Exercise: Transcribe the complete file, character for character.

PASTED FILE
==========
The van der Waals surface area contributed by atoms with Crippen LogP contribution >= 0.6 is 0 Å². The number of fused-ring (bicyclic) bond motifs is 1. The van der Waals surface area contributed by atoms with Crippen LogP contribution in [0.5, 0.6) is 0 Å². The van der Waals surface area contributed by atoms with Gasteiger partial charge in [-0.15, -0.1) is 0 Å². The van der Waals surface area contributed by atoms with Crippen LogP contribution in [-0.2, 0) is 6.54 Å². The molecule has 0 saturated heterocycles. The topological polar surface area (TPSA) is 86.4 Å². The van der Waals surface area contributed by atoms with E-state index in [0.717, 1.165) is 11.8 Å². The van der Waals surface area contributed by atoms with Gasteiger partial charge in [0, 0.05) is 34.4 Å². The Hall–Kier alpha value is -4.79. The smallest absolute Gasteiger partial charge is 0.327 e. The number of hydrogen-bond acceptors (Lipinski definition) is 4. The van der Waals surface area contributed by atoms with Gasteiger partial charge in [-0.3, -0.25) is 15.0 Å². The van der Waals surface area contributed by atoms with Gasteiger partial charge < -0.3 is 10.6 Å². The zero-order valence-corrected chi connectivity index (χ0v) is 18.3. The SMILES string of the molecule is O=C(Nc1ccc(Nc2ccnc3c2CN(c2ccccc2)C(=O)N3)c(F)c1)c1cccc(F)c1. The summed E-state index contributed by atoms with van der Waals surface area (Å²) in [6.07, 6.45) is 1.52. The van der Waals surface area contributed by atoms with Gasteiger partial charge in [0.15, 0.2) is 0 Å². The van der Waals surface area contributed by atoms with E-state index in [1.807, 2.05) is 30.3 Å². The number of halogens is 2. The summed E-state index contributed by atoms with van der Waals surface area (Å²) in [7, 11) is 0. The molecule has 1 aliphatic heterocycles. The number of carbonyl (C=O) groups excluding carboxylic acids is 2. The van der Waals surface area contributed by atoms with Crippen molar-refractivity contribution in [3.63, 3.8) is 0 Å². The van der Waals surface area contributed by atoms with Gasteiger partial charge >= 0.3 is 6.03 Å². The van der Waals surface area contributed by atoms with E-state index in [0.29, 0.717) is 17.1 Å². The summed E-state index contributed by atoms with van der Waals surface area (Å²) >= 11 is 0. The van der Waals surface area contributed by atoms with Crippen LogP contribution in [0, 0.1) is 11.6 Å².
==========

The van der Waals surface area contributed by atoms with Crippen LogP contribution >= 0.6 is 0 Å². The number of fused-ring (bicyclic) bond motifs is 1. The van der Waals surface area contributed by atoms with Crippen LogP contribution in [0.5, 0.6) is 0 Å². The van der Waals surface area contributed by atoms with Gasteiger partial charge in [-0.15, -0.1) is 0 Å². The van der Waals surface area contributed by atoms with Crippen LogP contribution in [-0.2, 0) is 6.54 Å². The molecule has 0 saturated heterocycles. The topological polar surface area (TPSA) is 86.4 Å². The van der Waals surface area contributed by atoms with E-state index in [0.717, 1.165) is 11.8 Å². The van der Waals surface area contributed by atoms with Gasteiger partial charge in [0, 0.05) is 34.4 Å². The Hall–Kier alpha value is -4.79. The smallest absolute Gasteiger partial charge is 0.327 e. The number of hydrogen-bond acceptors (Lipinski definition) is 4. The van der Waals surface area contributed by atoms with Gasteiger partial charge in [-0.3, -0.25) is 15.0 Å². The van der Waals surface area contributed by atoms with Gasteiger partial charge < -0.3 is 10.6 Å². The zero-order valence-corrected chi connectivity index (χ0v) is 18.3. The SMILES string of the molecule is O=C(Nc1ccc(Nc2ccnc3c2CN(c2ccccc2)C(=O)N3)c(F)c1)c1cccc(F)c1. The summed E-state index contributed by atoms with van der Waals surface area (Å²) in [6.07, 6.45) is 1.52. The van der Waals surface area contributed by atoms with Gasteiger partial charge in [0.15, 0.2) is 0 Å². The van der Waals surface area contributed by atoms with E-state index in [1.807, 2.05) is 30.3 Å². The number of halogens is 2. The summed E-state index contributed by atoms with van der Waals surface area (Å²) in [7, 11) is 0. The molecule has 1 aliphatic heterocycles. The number of carbonyl (C=O) groups excluding carboxylic acids is 2. The van der Waals surface area contributed by atoms with Crippen molar-refractivity contribution in [3.63, 3.8) is 0 Å². The van der Waals surface area contributed by atoms with Gasteiger partial charge >= 0.3 is 6.03 Å². The van der Waals surface area contributed by atoms with E-state index in [0.29, 0.717) is 17.1 Å². The summed E-state index contributed by atoms with van der Waals surface area (Å²) >= 11 is 0. The van der Waals surface area contributed by atoms with Crippen LogP contribution in [0, 0.1) is 11.6 Å².